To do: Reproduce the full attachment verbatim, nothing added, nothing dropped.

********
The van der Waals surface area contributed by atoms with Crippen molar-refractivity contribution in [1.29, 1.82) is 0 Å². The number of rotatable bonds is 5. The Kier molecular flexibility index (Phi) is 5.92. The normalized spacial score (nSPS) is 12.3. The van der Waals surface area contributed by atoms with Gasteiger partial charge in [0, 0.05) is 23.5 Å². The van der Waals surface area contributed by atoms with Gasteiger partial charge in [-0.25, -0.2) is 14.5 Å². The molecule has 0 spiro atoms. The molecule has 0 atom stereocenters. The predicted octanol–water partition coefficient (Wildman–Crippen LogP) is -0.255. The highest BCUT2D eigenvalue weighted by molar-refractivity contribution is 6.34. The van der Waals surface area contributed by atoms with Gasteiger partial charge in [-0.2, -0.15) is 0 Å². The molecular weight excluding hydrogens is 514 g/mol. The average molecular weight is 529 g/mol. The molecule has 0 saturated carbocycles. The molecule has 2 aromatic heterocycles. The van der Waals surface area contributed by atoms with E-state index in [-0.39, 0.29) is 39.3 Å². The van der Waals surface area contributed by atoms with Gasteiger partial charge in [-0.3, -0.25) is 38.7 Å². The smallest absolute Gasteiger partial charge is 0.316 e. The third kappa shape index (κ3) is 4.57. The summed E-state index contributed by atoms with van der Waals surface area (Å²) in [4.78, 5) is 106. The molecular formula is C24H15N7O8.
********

The van der Waals surface area contributed by atoms with Crippen molar-refractivity contribution in [1.29, 1.82) is 0 Å². The number of rotatable bonds is 5. The Kier molecular flexibility index (Phi) is 5.92. The normalized spacial score (nSPS) is 12.3. The van der Waals surface area contributed by atoms with Gasteiger partial charge in [0, 0.05) is 23.5 Å². The van der Waals surface area contributed by atoms with Gasteiger partial charge in [-0.25, -0.2) is 14.5 Å². The molecule has 0 spiro atoms. The molecule has 0 atom stereocenters. The predicted octanol–water partition coefficient (Wildman–Crippen LogP) is -0.255. The highest BCUT2D eigenvalue weighted by molar-refractivity contribution is 6.34. The van der Waals surface area contributed by atoms with Gasteiger partial charge in [-0.2, -0.15) is 0 Å². The molecular weight excluding hydrogens is 514 g/mol. The average molecular weight is 529 g/mol. The molecule has 0 saturated carbocycles. The molecule has 2 aromatic heterocycles. The van der Waals surface area contributed by atoms with E-state index in [-0.39, 0.29) is 39.3 Å². The van der Waals surface area contributed by atoms with Gasteiger partial charge in [-0.3, -0.25) is 38.7 Å². The smallest absolute Gasteiger partial charge is 0.316 e. The third kappa shape index (κ3) is 4.57. The summed E-state index contributed by atoms with van der Waals surface area (Å²) in [4.78, 5) is 106. The molecular formula is C24H15N7O8.